Research suggests last year's biggest Oklahoma quake the result of years-old activity

May 9, 2017

Researchers Nate Stevens and Hannah Rabinowitz calibrating a seismometer near Pawnee, Okla.
Credit Joe Wertz / StateImpact Oklahoma

New research suggests the strongest earthquake in Oklahoma history may have been caused by hydraulic fracturing that occurred years before the event itself, StateImpact Oklahoma reports.

The September 2016 quake registered a 5.8 on the Richter scale. The research is only the latest finding that suggests the unprecedented seismic activity in the Sooner State is a direct result of wastewater being injected back into the earth after the process known as fracking.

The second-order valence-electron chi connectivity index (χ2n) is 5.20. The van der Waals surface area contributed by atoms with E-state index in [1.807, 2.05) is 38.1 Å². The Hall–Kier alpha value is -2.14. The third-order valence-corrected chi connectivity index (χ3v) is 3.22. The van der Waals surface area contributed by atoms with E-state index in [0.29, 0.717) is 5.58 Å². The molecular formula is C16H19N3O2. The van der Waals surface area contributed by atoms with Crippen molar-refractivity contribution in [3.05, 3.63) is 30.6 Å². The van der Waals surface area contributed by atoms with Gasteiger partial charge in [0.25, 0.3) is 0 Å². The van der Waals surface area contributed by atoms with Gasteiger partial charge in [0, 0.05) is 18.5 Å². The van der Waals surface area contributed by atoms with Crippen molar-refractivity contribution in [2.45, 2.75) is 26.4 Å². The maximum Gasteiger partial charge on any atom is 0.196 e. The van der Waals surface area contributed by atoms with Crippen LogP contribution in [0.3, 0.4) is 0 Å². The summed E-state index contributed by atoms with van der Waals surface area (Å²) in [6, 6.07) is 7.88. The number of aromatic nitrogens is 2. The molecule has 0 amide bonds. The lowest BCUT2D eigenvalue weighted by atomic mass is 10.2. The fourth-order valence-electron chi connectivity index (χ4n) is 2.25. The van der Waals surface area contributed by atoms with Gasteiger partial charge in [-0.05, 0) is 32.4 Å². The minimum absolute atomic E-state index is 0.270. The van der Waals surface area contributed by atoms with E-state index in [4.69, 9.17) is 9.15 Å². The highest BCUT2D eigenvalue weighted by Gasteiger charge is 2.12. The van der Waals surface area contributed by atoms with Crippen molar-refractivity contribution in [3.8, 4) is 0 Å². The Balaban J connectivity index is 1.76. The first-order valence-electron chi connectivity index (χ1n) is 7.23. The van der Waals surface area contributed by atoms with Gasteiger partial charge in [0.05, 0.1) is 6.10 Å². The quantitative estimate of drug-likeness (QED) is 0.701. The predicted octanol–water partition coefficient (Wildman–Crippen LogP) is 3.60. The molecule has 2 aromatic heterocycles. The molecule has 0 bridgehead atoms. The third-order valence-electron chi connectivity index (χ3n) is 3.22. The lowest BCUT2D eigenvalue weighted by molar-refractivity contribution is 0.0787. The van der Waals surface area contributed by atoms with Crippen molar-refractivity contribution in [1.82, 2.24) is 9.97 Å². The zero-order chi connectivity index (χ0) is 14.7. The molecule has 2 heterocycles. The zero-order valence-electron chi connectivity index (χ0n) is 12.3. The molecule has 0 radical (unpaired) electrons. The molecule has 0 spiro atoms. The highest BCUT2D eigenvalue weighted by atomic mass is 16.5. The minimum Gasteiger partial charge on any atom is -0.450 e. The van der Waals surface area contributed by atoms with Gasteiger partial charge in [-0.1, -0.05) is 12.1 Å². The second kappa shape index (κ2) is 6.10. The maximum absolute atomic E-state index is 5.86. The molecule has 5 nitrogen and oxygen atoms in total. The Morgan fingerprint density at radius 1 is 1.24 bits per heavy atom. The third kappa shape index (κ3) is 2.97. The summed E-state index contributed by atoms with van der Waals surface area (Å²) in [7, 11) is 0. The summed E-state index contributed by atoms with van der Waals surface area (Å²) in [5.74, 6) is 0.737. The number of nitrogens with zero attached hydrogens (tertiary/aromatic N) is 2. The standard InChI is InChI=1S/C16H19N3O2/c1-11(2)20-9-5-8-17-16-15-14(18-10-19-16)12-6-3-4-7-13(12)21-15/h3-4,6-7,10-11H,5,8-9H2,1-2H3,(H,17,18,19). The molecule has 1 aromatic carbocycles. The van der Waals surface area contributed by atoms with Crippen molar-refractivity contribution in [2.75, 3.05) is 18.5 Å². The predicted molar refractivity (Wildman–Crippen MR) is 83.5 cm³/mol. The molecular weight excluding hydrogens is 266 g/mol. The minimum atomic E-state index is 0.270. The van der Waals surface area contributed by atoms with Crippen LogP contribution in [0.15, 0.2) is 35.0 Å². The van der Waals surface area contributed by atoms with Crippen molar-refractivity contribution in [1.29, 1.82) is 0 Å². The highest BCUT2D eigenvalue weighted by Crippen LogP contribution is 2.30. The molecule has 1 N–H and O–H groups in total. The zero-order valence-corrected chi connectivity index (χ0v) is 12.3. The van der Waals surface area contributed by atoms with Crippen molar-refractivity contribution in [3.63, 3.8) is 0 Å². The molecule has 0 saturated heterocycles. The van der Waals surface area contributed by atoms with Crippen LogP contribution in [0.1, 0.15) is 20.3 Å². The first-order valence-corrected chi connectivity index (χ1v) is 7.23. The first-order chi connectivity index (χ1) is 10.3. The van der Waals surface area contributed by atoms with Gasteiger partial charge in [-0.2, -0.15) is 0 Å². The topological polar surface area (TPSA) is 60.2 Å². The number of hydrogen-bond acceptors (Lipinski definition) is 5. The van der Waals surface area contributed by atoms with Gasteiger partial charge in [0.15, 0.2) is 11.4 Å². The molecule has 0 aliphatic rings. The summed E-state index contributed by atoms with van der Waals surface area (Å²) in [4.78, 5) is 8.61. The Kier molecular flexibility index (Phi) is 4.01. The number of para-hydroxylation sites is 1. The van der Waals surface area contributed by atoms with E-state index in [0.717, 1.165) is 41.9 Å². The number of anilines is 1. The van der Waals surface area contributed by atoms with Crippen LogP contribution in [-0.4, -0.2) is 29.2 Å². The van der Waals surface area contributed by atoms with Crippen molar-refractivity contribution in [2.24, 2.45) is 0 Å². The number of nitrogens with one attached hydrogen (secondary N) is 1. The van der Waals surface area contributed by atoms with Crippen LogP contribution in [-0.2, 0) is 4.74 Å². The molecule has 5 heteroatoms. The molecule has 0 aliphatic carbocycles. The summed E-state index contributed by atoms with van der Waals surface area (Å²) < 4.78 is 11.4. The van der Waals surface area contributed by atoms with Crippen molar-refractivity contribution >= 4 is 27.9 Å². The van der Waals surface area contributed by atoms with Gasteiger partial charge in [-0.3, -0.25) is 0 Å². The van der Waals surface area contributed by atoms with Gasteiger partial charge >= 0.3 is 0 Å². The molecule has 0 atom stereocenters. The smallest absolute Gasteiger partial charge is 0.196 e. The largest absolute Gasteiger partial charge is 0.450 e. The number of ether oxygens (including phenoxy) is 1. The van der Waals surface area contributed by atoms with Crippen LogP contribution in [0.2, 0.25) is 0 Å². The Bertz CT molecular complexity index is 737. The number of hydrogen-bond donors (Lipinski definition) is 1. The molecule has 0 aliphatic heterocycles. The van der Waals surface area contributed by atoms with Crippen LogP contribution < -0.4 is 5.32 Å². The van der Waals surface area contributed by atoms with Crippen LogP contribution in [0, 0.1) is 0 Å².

Last year’s quake was the largest manmade earthquake in history. The tumbler puzzled scientists, as the epicenter near Pawnee was not located in a region with a lot of fracking activity. However, the new research has traced the pulse of the quake to two wells that hit peak production three years before the earthquake.